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An Open Letter to a Terrible Podcast

[I’m intensely interested in the current generation of space entrepreneurs. They really do have the capacity to transform the future of our species. I’m obsessed enough to listen to several space-related podcasts and watch a couple of Youtube channels on the topic. For reference, good podcasts include “Planetary Radio” for coverage of planetary science missions and government space policy, “Interplanetary Podcast” (an irreverent program produced by the British Interplanetary Society), the “Aerospace Engineering Podcast” (a recent addition I don’t yet have a strong opinion of) for insights into new technology, and I watch Youtube episodes of “TMRO”, “The Everyday Astronaut”, and Scott Manley’s show, all of which have interesting content. “TMRO” in particular is wonderful at conveying enthusiasm for the progress being made these days. “Planetary Radio” is much stodgier and more government space program oriented, but has excellent content and typically covers the whole spectrum quite fairly.

And then, there’s “Talking Space”, a podcast that I’m no longer willing to listen to. I rarely tell people that I’ve stopped subscribing to their content, but in this case, I felt compelled to write them a note — it’s unusual to find people in this media segment who so faithfully channel Ellsworth Toohey. Even though almost no one who reads Samizdata will have heard their tiny podcast, I’ve included the entire content below:]

I regularly listened to your program until your episode just after Falcon Heavy’s test flight. I was disgusted at that time with your astonishingly negative attitude about that launch, and unsubscribed for a while, but I decided to give you another chance. Having just stopped listening halfway through “To the moon, Elon!”, I think I’m through with your podcast permanently.

The BFR, if it flies, will be the first fully reusable orbital launch vehicle in history, and will also be one of the heaviest lift vehicles in history. Musk claims it will reduce launch costs by a factor of about two orders of magnitude. Even if it only reduces launch costs by a factor of ten and not one hundred, it will be a major milestone in human history, and I don’t believe that I’m exaggerating.

Not a single mention of that had been made by the time I shut off the episode. All I heard was “it might take a years longer than Musk says” and “this will cost money, where will it come from?” and the even more offensive “Yawn” remark where one of your hosts expressed actual boredom with the news.

On the cost, Musk has a long track record of securing the funding he needs, and as to the former, when he was asked about the timing at the press conference, he absolutely owned up to the fact that they were unlikely, saying that the dates in question were optimistic and based on nothing going wrong.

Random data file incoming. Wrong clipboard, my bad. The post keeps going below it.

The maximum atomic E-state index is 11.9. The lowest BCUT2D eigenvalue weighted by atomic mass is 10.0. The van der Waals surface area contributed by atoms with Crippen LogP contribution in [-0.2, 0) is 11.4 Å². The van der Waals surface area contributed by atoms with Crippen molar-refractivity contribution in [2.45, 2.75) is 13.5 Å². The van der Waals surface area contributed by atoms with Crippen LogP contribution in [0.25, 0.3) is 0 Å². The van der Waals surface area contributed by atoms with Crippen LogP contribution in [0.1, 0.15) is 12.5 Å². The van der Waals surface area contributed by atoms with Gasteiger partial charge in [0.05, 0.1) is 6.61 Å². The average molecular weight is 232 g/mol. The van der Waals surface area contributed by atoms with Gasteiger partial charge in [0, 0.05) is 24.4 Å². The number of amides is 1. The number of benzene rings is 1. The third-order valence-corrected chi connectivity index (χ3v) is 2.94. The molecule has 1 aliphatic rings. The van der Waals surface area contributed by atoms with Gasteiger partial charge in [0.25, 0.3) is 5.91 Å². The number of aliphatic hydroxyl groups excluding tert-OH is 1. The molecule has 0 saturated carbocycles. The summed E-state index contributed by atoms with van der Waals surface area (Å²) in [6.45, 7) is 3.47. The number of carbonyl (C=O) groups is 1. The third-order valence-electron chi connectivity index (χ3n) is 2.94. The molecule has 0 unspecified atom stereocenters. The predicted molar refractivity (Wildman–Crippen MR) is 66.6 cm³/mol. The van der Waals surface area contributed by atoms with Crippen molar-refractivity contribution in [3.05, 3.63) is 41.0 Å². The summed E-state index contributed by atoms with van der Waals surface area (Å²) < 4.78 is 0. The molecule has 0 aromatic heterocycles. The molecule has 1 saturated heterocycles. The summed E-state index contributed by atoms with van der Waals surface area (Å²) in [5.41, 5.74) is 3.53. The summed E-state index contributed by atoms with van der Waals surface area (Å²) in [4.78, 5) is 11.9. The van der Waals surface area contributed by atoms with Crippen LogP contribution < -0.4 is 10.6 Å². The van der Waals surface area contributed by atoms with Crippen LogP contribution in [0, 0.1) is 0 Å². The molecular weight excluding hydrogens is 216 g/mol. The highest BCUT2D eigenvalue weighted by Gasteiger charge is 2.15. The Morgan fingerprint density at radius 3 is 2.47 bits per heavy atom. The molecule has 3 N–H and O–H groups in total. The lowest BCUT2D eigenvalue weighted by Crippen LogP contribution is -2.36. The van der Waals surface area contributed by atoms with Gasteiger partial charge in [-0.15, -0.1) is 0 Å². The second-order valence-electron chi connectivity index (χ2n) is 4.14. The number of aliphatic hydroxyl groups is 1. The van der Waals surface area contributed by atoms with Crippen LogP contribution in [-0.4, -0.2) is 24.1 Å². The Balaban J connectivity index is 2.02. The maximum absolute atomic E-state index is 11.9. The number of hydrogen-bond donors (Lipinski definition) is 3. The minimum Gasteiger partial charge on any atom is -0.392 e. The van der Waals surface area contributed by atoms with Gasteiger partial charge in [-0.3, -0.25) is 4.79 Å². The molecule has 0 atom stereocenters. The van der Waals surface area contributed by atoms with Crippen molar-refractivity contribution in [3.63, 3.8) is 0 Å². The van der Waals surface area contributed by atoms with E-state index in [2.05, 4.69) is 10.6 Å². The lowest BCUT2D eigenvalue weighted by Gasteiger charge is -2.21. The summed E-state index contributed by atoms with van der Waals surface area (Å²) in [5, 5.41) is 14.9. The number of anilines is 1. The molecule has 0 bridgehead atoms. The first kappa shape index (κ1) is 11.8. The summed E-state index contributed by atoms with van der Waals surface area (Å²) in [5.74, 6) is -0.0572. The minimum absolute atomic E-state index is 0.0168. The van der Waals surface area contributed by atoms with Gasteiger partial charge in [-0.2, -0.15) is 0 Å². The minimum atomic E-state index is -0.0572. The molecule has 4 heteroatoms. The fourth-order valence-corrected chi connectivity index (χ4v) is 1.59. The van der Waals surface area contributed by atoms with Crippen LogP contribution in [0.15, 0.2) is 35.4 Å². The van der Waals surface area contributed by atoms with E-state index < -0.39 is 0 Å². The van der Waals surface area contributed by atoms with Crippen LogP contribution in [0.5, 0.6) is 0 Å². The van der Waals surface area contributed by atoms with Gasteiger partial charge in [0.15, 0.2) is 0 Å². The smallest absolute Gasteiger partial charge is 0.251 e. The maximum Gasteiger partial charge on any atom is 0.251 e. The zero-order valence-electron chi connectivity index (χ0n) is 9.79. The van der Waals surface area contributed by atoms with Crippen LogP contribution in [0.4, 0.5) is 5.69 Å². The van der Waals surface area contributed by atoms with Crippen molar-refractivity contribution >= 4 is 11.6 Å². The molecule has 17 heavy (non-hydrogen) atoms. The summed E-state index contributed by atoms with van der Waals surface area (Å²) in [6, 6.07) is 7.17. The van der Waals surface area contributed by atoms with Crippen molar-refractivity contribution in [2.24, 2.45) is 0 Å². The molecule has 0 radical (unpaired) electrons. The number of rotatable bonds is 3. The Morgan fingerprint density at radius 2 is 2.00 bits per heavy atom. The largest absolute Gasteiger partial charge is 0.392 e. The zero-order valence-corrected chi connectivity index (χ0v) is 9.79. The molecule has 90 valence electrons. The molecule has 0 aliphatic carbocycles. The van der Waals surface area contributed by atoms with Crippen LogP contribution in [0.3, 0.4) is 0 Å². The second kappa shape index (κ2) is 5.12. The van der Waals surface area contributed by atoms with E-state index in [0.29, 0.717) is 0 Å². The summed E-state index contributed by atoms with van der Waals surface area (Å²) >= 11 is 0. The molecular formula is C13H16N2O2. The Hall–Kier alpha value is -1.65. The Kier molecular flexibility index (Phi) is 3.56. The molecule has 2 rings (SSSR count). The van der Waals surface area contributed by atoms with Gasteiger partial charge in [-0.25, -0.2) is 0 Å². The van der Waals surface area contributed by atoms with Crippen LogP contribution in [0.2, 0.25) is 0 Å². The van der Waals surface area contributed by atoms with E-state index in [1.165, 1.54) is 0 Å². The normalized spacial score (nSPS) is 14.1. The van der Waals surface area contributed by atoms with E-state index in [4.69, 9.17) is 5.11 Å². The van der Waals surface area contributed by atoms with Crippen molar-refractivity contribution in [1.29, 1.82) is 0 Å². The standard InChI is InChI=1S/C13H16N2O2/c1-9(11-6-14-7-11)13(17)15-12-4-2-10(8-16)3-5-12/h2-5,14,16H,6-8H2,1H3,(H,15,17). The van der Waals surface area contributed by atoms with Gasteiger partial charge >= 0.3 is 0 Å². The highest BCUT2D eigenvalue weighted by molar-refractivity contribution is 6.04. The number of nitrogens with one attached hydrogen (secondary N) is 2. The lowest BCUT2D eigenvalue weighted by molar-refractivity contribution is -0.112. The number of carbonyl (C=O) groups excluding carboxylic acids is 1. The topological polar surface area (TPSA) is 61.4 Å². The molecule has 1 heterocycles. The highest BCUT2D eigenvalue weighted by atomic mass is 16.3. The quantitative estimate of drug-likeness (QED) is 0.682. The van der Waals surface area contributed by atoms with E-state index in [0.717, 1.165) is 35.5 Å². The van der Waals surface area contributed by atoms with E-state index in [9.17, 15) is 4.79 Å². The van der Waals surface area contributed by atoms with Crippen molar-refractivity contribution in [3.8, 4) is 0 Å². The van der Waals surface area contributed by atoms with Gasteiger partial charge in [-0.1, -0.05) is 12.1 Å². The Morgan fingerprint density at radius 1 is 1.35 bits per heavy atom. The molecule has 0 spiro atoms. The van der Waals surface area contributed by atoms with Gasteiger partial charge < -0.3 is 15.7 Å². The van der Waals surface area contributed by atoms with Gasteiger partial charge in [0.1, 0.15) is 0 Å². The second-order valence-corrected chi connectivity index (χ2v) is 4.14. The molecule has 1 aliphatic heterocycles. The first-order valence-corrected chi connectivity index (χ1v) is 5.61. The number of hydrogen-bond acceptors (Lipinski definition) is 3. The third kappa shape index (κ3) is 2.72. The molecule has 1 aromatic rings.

We all know by now, after his work at several companies, both that Musk rarely makes his dates, but that he almost always manages to achieve the the engineering goals he’s set. SpaceX had its first orbital launch only ten years ago, but is now the world’s leading launch provider, with only the Chinese government launching more often, and given the customer contracts they have in hand and the continuous increase in launch rate, by next year SpaceX may be approaching the Chinese launch cadence. There’s very little reason to doubt that they’re technically capable of building BFR or that they’ve got real revenue that they can apply to R&D, given that even a cursory estimate shows that their operating revenue is now into ten figures.

As for the ridiculous “Yawn” comment: presuming BFR launches, and I presume it will given enough time, it will dramatically alter the cost of human access to space. If the costs end up where Musk claims they will, the price of things like human colonization of cislunar space will be in the feasible range for the first time. If they end up 10x past what he thinks they will be, they’re still going to cut the price of access to space by 90%. This changes everything, even for science missions, which will benefit tremendously from far cheaper launches.

Spending your time nattering about how much you dislike Musk (which was a clear subtext) or are bored by him, how unlikely it is that he’ll get the money needed for development when he clearly managed to get the money needed for the development of all his projects to date, and how he might miss his date by years when that’s utterly immaterial, demonstrated to me that you guys are not my sort of people. You utterly miss the interesting part here — I can imagine your analysis of the first passenger railroad being something like “but the cross-ties are made of wood and will rot! They’ll have to be replaced at intervals!”.